II. Standard of Review
A motion to dismiss under Federal Rule of Civil Procedure 12(b)(6) must be granted if the allegations in the complaint do not "contain sufficient factual matter, accepted as true, to state a claim to relief that is plausible on its face.'" Ashcroft v. Iqbal, 556 U.S. 662, 678 (2009) (quoting Bell Atlantic Corp. v. Twombly, 550 U.S. 544, 570 (2007)). Facial plausibility requires "factual content that allows the court to draw the reasonable inference that the defendant is liable for the misconduct alleged." Id . While the court "must take all of the factual allegations in the complaint as true, " legal conclusions "couched as a factual allegation" do not warrant the same deference. Id . (citing Twombly, 550 U.S. at 555).
A. Monell Claims Against the District of Columbia
Harvey alleges that the District of Columbia is liable for Officer Kasco's conduct because it reflected "a custom or practice in the [MPD] of subjecting certain arrestees to more than the minimum force than is necessary to accomplish his or her mission despite clear MPD policy prohibiting such a practice." Am. Compl. ¶ 34, 55. A municipality may be held liable for the constitutional violations of its officers if they are caused by municipal policies, customs, or practices. See Monell, 436 U.S. at 691. Courts engage in a two-part inquiry to determine whether a plaintiff has stated a claim for municipal liability. See Baker v. District of Columbia, 326 F.3d 1302, 1306 (D.C. Cir. 2003) (citing Collins v. City of Harker Heights, 503 U.S. 115, 124 (1992)). First, the court evaluates "whether the complaint states a claim for a predicate constitutional violation." Id . At this step, "[a]ll that is being established... is that there is some constitutional harm suffered by the plaintiff, not whether the municipality is liable for that harm." Baker, 326 F.3d at 1306. Second, the court determines "whether the complaint states a claim that a custom or policy of the municipality caused the violation." Id . (citing Monell, 436 U.S. at 694). To do so, the complaint must "allege an affirmative link" between the policy and the incident "such that a municipal policy was the moving force behind the constitutional violation." Id . (citing City of Oklahoma City v. Tuttle, 471 U.S. 808, 823 (1985); City of Canton, Ohio v. Harris, 489 U.S. 378, 389 (1989)). Harvey's allegations satisfy the first part of the inquiry, as excessive force in the course of an arrest constitutes a predicate constitutional violation. See, e.g., Graham v. Connor, 490 U.S. 386, 388 (1989) (holding that excessive force claims against law enforcement officers are properly analyzed under the Fourth Amendment). Harvey's complaint falters at the second step of the test, however, as it does not allege facts that could establish that an MPD policy or practice was the moving force behind the officers' alleged wrongdoing. Harvey simply alleges "upon information and belief" that MPD has a custom or practice of using excessive force on "certain arrestees" in violation of "clear MPD policy." Am. Compl. ¶ 34. He provides no supporting facts to establish that the alleged policy or unofficial practice exists or why it would supersede the "clear MPD policy" he acknowledges would require the opposite. Such conclusory allegations that merely recite the legal standard fall well short of the requirements for pleading municipal liability. Tuttle, 471 U.S. at 823 (noting that municipal liability claims require specific factual connections between police policy and constitutional harms because otherwise virtually any allegation of harm inflicted by a municipal official would qualify). The Court will therefore grant the motion to dismiss Harvey's constitutional claims against the District.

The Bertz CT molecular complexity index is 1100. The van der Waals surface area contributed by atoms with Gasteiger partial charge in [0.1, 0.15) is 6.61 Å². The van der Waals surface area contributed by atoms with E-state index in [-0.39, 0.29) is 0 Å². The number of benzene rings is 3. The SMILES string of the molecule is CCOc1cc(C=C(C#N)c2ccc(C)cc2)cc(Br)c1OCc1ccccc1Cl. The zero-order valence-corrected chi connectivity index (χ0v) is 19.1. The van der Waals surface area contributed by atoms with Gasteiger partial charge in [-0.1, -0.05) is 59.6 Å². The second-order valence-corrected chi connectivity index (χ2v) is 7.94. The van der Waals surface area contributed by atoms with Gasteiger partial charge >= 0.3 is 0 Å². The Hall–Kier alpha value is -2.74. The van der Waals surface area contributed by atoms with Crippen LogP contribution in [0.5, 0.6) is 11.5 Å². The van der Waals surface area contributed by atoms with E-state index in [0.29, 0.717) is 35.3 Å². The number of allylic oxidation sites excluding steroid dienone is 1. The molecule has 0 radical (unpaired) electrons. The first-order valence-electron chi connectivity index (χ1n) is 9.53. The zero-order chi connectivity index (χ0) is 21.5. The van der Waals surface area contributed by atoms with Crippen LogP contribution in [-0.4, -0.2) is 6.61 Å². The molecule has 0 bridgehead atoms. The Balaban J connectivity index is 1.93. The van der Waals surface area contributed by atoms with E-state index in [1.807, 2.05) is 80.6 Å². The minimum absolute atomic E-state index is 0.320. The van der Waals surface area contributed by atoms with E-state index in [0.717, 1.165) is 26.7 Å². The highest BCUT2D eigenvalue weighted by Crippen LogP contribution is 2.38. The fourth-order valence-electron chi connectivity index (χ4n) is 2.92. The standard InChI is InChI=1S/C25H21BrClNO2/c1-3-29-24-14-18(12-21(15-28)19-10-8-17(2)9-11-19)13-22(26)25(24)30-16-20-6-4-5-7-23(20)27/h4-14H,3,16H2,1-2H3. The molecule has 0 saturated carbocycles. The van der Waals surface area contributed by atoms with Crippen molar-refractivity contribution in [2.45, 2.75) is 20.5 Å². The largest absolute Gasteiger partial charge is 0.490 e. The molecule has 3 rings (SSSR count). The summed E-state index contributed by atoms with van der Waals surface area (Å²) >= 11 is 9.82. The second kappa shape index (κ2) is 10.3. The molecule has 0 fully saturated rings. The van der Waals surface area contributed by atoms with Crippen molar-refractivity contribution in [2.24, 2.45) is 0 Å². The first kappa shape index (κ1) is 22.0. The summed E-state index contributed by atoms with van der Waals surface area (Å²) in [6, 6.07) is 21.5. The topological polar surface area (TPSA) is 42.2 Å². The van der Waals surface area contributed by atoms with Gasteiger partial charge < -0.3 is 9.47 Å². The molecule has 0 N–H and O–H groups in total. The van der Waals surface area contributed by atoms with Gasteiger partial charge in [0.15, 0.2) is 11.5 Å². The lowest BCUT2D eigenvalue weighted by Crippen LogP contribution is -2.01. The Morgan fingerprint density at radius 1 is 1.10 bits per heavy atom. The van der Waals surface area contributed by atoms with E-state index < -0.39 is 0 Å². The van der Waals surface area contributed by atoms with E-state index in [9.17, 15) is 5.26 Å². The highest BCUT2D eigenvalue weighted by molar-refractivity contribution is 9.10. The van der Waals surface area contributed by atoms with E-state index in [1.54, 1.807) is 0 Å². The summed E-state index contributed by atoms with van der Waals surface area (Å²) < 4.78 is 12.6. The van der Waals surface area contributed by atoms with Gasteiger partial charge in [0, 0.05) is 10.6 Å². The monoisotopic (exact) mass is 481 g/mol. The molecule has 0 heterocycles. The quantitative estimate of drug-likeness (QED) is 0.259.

B. Fifth Amendment Claim Against Kasco